So, what's the lesson? Be as ambitious as you need. You can't accurately imagine where you will end up with recovery. So use your optimism and your imagination to see yourself as you want, in a year. In two years. Because you need that vision to keep going during the dark times. In the beginning, in the hardest moments, you also can't accurately imagine how tough you are. How you will endure. Exactly how you will get better is unclear. But healing is so subtle and so complicated. You can't understand it. Put it in the simple terms that make sense for you now, and keep going.

Looking for subtlety

Sometimes I feel stuck in a no-man’s land between two narratives. My understanding of spinal cord injury before my fall came from two kinds of stories. I thought you broke your back, you took a year off, you did your physical therapy, and then you returned to biking. You got back into skiing again. You even came back stronger. Certainly wiser. But the story arch hinges on coming full circle. Success is defined by this.

Alternatively, I thought you broke your back and lost everything. All sensation and all movement below the level of injury. Then you learn to expertly use a wheelchair and become a motivational speaker and a paralympian. You don’t do rehab. You learn and excel at an adaptive sport.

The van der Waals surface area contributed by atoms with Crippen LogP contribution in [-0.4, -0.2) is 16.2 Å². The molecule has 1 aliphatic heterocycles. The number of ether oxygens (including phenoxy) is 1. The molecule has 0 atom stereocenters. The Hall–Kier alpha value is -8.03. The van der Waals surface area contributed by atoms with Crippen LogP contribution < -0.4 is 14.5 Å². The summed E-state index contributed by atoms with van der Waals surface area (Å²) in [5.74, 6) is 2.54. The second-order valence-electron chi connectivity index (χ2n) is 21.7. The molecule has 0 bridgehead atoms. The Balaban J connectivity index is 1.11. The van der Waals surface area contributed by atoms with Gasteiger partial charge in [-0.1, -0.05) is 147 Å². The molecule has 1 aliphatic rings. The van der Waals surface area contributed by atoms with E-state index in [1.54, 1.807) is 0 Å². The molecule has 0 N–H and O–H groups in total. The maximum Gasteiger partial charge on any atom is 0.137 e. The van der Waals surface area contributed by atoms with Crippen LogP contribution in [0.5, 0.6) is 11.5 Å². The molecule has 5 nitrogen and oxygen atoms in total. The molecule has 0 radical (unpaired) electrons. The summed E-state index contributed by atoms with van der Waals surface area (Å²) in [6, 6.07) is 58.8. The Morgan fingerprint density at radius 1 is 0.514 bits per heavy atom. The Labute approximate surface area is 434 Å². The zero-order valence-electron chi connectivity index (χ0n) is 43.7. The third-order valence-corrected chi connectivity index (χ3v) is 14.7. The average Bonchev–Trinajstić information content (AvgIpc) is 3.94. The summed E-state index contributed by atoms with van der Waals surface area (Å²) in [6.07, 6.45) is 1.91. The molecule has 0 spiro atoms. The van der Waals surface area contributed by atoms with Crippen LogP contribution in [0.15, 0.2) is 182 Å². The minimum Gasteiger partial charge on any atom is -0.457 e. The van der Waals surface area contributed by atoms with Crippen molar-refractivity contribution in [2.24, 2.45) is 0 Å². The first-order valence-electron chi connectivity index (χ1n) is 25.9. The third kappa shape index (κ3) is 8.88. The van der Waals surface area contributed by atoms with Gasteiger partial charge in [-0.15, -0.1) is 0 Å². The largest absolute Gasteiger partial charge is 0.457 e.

I am not a character in either of those stories. I have been injured almost two years and I am not close to either cinematic triumph. There is a sense that I should lay low. A sense of shame, perhaps. Suggesting that my story is not worth telling, is not worth sharing until I fit one of those narratives. That here, in the middle, is failure. Or worse: that the slow leg biking, the limited swimming is all for nothing. That I’m working towards something unattainable and missing real opportunities in the mean time.

I’m still not comfortable in a wheelchair. Still restless sitting all day as my legs and butt take turns falling asleep in my seat. I’m still not strong or fast enough to walk in a practical way. It always has to be a special even, with planning and preparation.

I’m probably not the only one who feels this way. Perhaps the slightly-limping, skiing SCI miracles feel incomplete. Feel in the middle of their recovery story. Feel broken and behind compared to another person on Instagram. Are we all just looking ahead, at the person we perceive at our finish line? And, obviously, that line is an ever-shifting thing.

Being a competitive and goal-oriented individual certainly plays a role. I’m working on tempering those qualities with patience. Aside from that, I think what’s missing is a more nuanced narrative. I want to learn how to tell a story that has subtlety instead of victory. That has uncertainty. So that when each of us leaves the familiar scripts, for whatever reason, we are comfortable to continue talking. We are not tempted to hide until we are less hurt or rewrite.

638 Days